So that was our year! For those we had a chance to hang out with, we really had a great time with you. For those we WISH we had a chance to hang out with, you’re on our call list so be ready. If you’d like to be certain you are on that call list, feel free to send either of us an email, give us a call, or contact us on Facebook. We’d love to hear from you! As Bilbo Baggins put it: “I don’t know half of you half as well as I should like, and I like less than half of you half as well as you deserve.”
Enjoy your holidays! See you in the New Year!
On April 12th, after spending a zero day in Erwin, TN (one night at Uncle Johnny’s, one night at the Holiday Inn Express), we hiked out in a cold rain. It was tough to leave in the rain, but after spending a zero day in town, we needed to get rolling.
This picture was taken at around noon, maybe a little later. We stopped at the first shelter out of town (5 miles away) for a break because there were some folks we really liked hanging out there. Iron Mike (standing) and Tabasco (maroon jacket) were traveling together and were renowned fire starters. As soon as we took our packs off, they started trying to talk us into staying by promising a big fire. We had left town with Supa Chef and Speedy Gonzalez and were planning to hit the next shelter at least before we stopped for the day.
Chef and Speedy are rock solid in their resolve. Muggle and me? Not so much. With Chef and Speedy already a few minutes ahead of us, we got as far as putting our packs on and taking 10 steps before we said, “Screw it. We’re staying!”, and stripped off our packs and plunked down by the fire.
Mike and Tabasco were dead on, too. Even in the drizzle they got a roaring fire going that burned/incinerated aluminum cans. I think even one of the stumps you see above made it into the fire. We spent the next 6 hours sitting around the toasty fire with Mike, Tabasco, The Conversation (red jacket), his cousin Chopper, and Colonel. Fun group!
I do have to include that we felt AWFUL afterwards for not meeting up with Chef and Speedy that evening. It sounded like they had a pretty crappy evening in windy rain, getting everything wet where we were SUPPOSED to have met them. But the next day we caught up to them (they were, uh, drying their gear over a long lunch). We sat down for a little break to continue drying out. We decided since we were so refreshed from our long break the day before, we could probably put in a few more miles. Just as we started putting on our packs, up walked the Professor. After a long hiatus, it was good to see an old friend.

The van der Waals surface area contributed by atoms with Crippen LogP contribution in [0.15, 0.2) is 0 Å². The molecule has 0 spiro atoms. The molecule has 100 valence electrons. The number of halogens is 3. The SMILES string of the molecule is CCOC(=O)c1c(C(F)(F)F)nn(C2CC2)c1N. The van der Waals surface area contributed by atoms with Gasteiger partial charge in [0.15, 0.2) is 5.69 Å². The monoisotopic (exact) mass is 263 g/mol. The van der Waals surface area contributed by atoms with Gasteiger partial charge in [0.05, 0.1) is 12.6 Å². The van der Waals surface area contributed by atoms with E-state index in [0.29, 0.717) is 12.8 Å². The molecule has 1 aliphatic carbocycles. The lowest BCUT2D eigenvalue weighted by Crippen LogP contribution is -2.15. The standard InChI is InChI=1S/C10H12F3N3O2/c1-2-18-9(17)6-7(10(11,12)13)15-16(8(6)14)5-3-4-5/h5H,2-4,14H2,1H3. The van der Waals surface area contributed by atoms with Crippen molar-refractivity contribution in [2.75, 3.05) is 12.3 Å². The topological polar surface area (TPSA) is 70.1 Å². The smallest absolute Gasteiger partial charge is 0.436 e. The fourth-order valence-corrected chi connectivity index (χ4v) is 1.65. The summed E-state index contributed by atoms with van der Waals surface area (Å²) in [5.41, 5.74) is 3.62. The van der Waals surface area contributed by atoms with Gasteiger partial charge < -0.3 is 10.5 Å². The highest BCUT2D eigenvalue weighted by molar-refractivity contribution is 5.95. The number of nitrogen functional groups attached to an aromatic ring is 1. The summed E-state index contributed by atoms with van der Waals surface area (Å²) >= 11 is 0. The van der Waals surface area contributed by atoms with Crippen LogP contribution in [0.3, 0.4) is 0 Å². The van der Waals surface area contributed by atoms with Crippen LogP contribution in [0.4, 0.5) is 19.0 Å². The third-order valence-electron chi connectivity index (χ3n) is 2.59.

Hiking day in and day out–it wears on your mind. After you’ve been out a week or so, you and your hiking partner have pretty much said everything you want to say to each other, short of things like “Wow, look at that!” as you pass beautiful or amazing sights along the way. Eventually you find things to occupy your mind. This is an example stream-of-consciousness from our hike on the AT:
OK, so one hour down, 10 to go. Well, actually let’s see… we’ve gone 2 and a half miles so far, so if we keep this pace until lunch that means we will have gone maybe 10 miles, minus time for a snack break which will be maybe 20 minutes? I don’t know I”m pretty tired today, so maybe longer. That would get us to lunch just short of 10 miles. That is about 4 hours from now, but let’s say 4 and a half to be safe. We’re shooting for 20.6 miles, so that would be around 9 hours at this pace, plus lunch. I’m thinking an hour long lunch today, since we didn’t sleep too well last night. So yeah, that’s 10 hours, maybe a few more. Oh, how long have I been zoned out? Where is Elizabeth? Ok, good she’s still back there. She must be alright with the pace since she smiled, but she sure looks beat. I’m a Barbie girl, in a Barbie world. Come on Barbie, let’s go party. What? Where did that come from? That’s the last time I listen to the radio just before leaving town. How long until the next town? I think we left with 4 days of food and we have maybe a day and a half left? Yeah I think so. Elizabeth’s food bag was almost empty this morning and mine was pretty small too. Good. T-minus 1 day until my next burger. I think I’ll try to find one with some kind of special cheese on it this time. Oh wait, it’s a small town so it probably only has a diner so I may not have any options. If we get in late, maybe pizza? I’m getting sick of pizza. Pepperoni is still good though, which is great because pepperoni and cheese is our snack today. How long until snack? Crap. Over an hour. Man I’m tired. And hungry. Oh, drink water. Don’t want to get dehydrated. That stupid Barbie song. Heh heh heh… check this out. “Hey Liz, ‘Come on Barbie, let’s go party!'” “John, DON’T! I HATE that song!” Nice. “Grr… now you’ve got it stuck in my head again.” Heh heh heh she hates that. Oh better be careful, there’s a slippery boardwalk. Under the boardwalk, down by the sea. On a blanket with my baby, that’s where I’ll be. Awesome, new song! Better check on Elizabeth to be sure she makes it across OK. Nope, she’s already wet. How does she always do that? Oh well, we’re already dirty–what’s another layer of mud now? That shower will sure feel good. I love watching all that brown water go down the drain. Oh, and a bed. Soft and warm. I bet NCIS is on too. It’s always on, back-to-back-to-back! These squirrels are going CRAZY today! They are all over the place. So cute. One hour left until snack…